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Barbados prime minister promises to reveal “list of names” who benefitted from CLICO collapse Featured

19 Mar 2015
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BRIDGETOWN, Barbados, Thursday March 19, 2015,  – Barbados Prime Minister Freundel Stuart has told Parliament that he has in his possession a list of people who would have benefitted from the collapse of the Trinidad-based insurance conglomerate, Colonial Life Insurance Company (CLICO) a few years ago.

Stuart, contributing to the 2015-16 Estimates of Revenue and Expenditure, told legislators that in due course he would make public “the list of names” in his possession.

“Do not mistake my silence for an incapacity to speak. The time will come when all things will be made clear and explained. I ain’t saying anything yet,” Stuart told Parliament, adding “I have a list . . . of all of the persons who invested in the Executive Flexible Premium Annuity, but I ain’t saying nothing yet.

“I know all the people who earning quick money, who were entranced by the lure of attractive interest rates. I know them, I have all of the names,” Prime Minister Stuart said, hinting that the investment might have questionable legal standing.

“It is not a traditional insurance product according to legal advice.”

Stuart said that much of the current controversy surrounding CLICO would have been avoided, or ended, if action was taken consistent with the intention of the late prime minister David Thompson.

“We might have been better off if there was more trust on the respective sides of this House and the oversight committee, which had been put in place by the late honourable member for St John, had been kept in place.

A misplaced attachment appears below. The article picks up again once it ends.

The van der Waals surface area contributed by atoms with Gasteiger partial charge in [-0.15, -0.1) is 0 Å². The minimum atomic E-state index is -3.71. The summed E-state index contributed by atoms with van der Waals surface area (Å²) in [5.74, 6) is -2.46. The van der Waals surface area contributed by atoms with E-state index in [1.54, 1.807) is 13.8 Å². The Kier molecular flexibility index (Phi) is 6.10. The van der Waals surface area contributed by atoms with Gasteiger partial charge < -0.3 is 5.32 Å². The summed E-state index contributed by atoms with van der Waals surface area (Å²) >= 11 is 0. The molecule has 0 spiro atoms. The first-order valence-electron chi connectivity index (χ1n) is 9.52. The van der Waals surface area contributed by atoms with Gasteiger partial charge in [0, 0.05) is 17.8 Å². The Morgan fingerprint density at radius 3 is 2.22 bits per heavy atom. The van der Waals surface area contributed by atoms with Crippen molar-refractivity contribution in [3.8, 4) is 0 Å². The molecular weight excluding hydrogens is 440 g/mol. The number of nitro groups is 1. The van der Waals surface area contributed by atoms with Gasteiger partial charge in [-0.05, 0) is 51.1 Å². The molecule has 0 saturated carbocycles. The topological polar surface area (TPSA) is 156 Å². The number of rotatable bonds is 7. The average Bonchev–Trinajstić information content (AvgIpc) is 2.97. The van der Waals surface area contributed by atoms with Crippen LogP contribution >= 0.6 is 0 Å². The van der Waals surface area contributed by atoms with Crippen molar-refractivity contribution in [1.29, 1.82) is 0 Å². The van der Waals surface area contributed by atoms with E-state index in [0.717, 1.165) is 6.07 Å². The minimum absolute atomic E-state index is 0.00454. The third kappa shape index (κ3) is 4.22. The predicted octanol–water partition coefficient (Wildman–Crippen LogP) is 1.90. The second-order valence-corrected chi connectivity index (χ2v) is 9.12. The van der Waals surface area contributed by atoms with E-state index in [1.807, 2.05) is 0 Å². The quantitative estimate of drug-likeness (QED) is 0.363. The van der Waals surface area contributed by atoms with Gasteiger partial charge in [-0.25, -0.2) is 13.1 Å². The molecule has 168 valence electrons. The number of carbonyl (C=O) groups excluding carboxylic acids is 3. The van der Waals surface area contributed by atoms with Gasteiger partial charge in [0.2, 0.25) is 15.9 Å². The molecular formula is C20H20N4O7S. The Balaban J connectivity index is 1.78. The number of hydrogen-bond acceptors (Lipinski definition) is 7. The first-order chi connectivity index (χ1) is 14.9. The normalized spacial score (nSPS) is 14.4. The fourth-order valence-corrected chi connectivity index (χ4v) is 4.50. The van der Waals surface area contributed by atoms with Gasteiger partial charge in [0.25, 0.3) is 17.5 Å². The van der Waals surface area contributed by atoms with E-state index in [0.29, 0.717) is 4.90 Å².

“The millions of dollars that I am hearing about that have had to be paid to judicial managers . . . we wouldn’t have to pay and would have made a little more progress in this matter.”

He said his administration would do “what the government has to do” and he is hoping that “having agitated for the matter to be put under judicial management that we will now have the patience to wait to see it through.

“But let it not be forgotten that there was agitation in this House and outside for the matter to be put under judicial management,” he told legislators.

“Not surprisingly the issue of CLICO is being raised,” he said, as he defended Thompson from those who were “trying to besmirch the reputation of the late honourable member for St John, and trying to destroy the sanctity of his memory”.

Finance Minister Chris Sinckler said the present government had nothing to hide regarding CLICO, adding that he was pleased that the forensic report was unsealed for the public to see, while making it clear that the Judicial Manager, and not the Government or the Financial Services Commission, was the one who had asked for the audit to be sealed in the first place.

“I don’t know what it is that was in it that couldn’t be seen anyway other than statements that have been made, some not properly corroborated, some inaccurate if you read it, others are hearsay and all of the parties involved not being interviewed in relation to it ,” Sinckler said, adding that while members of the Opposition were blaming the government for CLICO’s troubles, they must be mindful that “whatever was taking place at CLICO, was taking place (when) the Barbados Labour Party was in government”.








 




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